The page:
About one million people in the U.S. state of Florida are without power, as Hurricane Jeanne moves across the state. Jeanne caused heavy flooding and extensive damage in the Bahamas and flooding in Haiti that has killed more than 1,000 people.

After pummeling the Bahamas, Jeanne came ashore in Florida at almost exactly the same place that Hurricane Frances did three weeks ago.

Forecaster Chris Sisko of the National Hurricane Center in Miami says forecasters are amazed that Atlantic Ocean steering currents would bring two storms ashore at virtually the same location.

"It is extremely rare. I cannot recall a time when we had a time when we had two hurricanes come ashore like that," he said. "I am sure that has happened in history, but we have not found that yet."

Jeanne was the fourth hurricane to strike Florida in less than two months, in one of the busiest hurricane seasons in memory. Florida is the first state to be hit by four hurricanes in one year since Texas in 1886.

In August, Hurricane Charley devastated southwestern parts of the state. Earlier this month, hurricanes Frances and Ivan struck the eastern and northern parts of Florida, causing extensive damage. So far, the storms have killed more than 70 people in Florida, and caused billions of dollars in damage.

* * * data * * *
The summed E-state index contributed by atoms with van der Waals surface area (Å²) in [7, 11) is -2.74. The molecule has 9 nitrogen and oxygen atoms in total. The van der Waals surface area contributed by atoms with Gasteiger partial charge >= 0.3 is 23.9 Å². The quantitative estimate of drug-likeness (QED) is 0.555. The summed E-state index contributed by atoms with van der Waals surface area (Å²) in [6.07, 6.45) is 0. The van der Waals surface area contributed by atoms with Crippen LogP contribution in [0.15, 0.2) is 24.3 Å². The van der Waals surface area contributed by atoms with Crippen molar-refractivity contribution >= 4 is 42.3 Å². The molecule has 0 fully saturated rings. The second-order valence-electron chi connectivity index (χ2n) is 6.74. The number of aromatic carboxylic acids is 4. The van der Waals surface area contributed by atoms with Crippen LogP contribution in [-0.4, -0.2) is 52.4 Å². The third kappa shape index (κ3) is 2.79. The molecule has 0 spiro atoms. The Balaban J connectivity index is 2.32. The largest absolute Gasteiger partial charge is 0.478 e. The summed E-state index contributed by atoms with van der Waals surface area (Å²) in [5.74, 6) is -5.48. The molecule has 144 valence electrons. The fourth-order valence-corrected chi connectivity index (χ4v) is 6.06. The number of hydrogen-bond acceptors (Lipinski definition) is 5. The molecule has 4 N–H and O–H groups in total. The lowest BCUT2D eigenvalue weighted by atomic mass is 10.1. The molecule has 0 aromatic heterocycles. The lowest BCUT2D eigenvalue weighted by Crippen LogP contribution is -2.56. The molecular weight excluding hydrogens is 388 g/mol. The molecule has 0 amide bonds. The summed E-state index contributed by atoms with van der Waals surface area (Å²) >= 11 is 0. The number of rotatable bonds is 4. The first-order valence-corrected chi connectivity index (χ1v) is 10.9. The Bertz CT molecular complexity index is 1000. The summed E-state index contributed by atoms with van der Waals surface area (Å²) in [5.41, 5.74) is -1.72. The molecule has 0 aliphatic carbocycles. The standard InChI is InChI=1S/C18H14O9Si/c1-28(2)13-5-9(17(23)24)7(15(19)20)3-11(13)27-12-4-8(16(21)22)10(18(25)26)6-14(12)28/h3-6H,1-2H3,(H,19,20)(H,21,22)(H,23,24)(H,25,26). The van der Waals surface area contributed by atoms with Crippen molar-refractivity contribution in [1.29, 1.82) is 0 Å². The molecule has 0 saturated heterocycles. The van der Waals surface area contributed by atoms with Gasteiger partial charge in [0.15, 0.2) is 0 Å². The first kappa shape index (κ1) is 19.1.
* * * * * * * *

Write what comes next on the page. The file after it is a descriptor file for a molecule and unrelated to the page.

Briefing reporters on Sunday, Florida relief official Thaddeus Cohen said relief workers are back on the job, but it will be some time before an accurate assessment of Jeanne's damage can be made.

"It is a very significant storm at this point," he said. "We are still getting tropical and hurricane force winds. We are not asking anyone to be out in that kind of weather. So, we are waiting for it to clear.

"However, as we are doing that, we have reconnaissance teams, who are already out there," continued Mr. Cohen. "We have National Guard teams out with the law enforcement people. At this moment, as the weather clears, the local emergency operation centers are starting to make those assessments. So, we need a little time to get to that point."

Authorities in the Bahamas say Jeanne caused extensive damage in the island chain, which was also hard hit by Hurricane Frances.

In Haiti, about 140 Uruguayan U.N. peacekeepers were dispatched to the city of Gonaives to reinforce about 600 U.N. peacekeepers already there. The peacekeepers are attempting to maintain law and order, after heavy flooding last week killed more than 1,000 people in the city, Haiti's third largest.

U.N. officials say they have only been able to get relief to about 25,000 people in the Gonaives area, and they say much of the rich agricultural area around the city is destroyed. Armed gangs continue to intimidate relief workers and residents, and much food aid has not been delivered because of the security concerns.